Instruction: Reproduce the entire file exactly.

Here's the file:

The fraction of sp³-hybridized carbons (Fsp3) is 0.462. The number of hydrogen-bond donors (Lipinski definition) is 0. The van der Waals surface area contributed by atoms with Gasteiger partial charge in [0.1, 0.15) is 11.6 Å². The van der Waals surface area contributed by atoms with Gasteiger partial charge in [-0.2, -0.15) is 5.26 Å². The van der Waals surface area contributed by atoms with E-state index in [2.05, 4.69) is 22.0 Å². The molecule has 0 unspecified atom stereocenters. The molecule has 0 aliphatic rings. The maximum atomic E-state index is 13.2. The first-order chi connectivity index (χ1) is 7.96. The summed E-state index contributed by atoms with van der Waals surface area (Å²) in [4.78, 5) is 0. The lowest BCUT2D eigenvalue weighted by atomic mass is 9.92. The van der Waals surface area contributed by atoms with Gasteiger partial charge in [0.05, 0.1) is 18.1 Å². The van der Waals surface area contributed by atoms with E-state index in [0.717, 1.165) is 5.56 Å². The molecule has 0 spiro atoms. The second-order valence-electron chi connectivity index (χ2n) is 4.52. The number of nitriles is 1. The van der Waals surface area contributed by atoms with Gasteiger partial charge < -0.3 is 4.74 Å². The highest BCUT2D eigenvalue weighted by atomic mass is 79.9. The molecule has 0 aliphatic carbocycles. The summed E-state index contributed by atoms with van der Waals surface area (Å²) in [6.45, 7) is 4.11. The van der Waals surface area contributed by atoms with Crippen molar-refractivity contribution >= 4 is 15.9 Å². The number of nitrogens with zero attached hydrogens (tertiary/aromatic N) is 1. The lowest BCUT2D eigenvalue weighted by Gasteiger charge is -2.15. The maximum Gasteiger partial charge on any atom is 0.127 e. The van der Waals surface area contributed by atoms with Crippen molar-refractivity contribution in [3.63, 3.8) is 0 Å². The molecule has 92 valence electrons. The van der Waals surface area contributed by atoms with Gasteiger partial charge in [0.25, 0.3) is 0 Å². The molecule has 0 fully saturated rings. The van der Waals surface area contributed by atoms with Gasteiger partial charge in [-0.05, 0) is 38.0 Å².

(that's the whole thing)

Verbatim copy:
The fraction of sp³-hybridized carbons (Fsp3) is 0.462. The number of hydrogen-bond donors (Lipinski definition) is 0. The van der Waals surface area contributed by atoms with Gasteiger partial charge in [0.1, 0.15) is 11.6 Å². The van der Waals surface area contributed by atoms with Gasteiger partial charge in [-0.2, -0.15) is 5.26 Å². The van der Waals surface area contributed by atoms with E-state index in [2.05, 4.69) is 22.0 Å². The molecule has 0 unspecified atom stereocenters. The molecule has 0 aliphatic rings. The maximum atomic E-state index is 13.2. The first-order chi connectivity index (χ1) is 7.96. The summed E-state index contributed by atoms with van der Waals surface area (Å²) in [4.78, 5) is 0. The lowest BCUT2D eigenvalue weighted by atomic mass is 9.92. The van der Waals surface area contributed by atoms with Gasteiger partial charge in [0.05, 0.1) is 18.1 Å². The van der Waals surface area contributed by atoms with E-state index in [0.717, 1.165) is 5.56 Å². The molecule has 0 spiro atoms. The second-order valence-electron chi connectivity index (χ2n) is 4.52. The number of nitriles is 1. The van der Waals surface area contributed by atoms with Gasteiger partial charge < -0.3 is 4.74 Å². The highest BCUT2D eigenvalue weighted by atomic mass is 79.9. The molecule has 0 aliphatic carbocycles. The summed E-state index contributed by atoms with van der Waals surface area (Å²) in [6.45, 7) is 4.11. The van der Waals surface area contributed by atoms with Crippen molar-refractivity contribution >= 4 is 15.9 Å². The number of nitrogens with zero attached hydrogens (tertiary/aromatic N) is 1. The lowest BCUT2D eigenvalue weighted by Gasteiger charge is -2.15. The maximum Gasteiger partial charge on any atom is 0.127 e. The van der Waals surface area contributed by atoms with Crippen molar-refractivity contribution in [3.63, 3.8) is 0 Å². The molecule has 92 valence electrons. The van der Waals surface area contributed by atoms with Gasteiger partial charge in [0.25, 0.3) is 0 Å². The molecule has 0 fully saturated rings. The van der Waals surface area contributed by atoms with Gasteiger partial charge in [-0.05, 0) is 38.0 Å².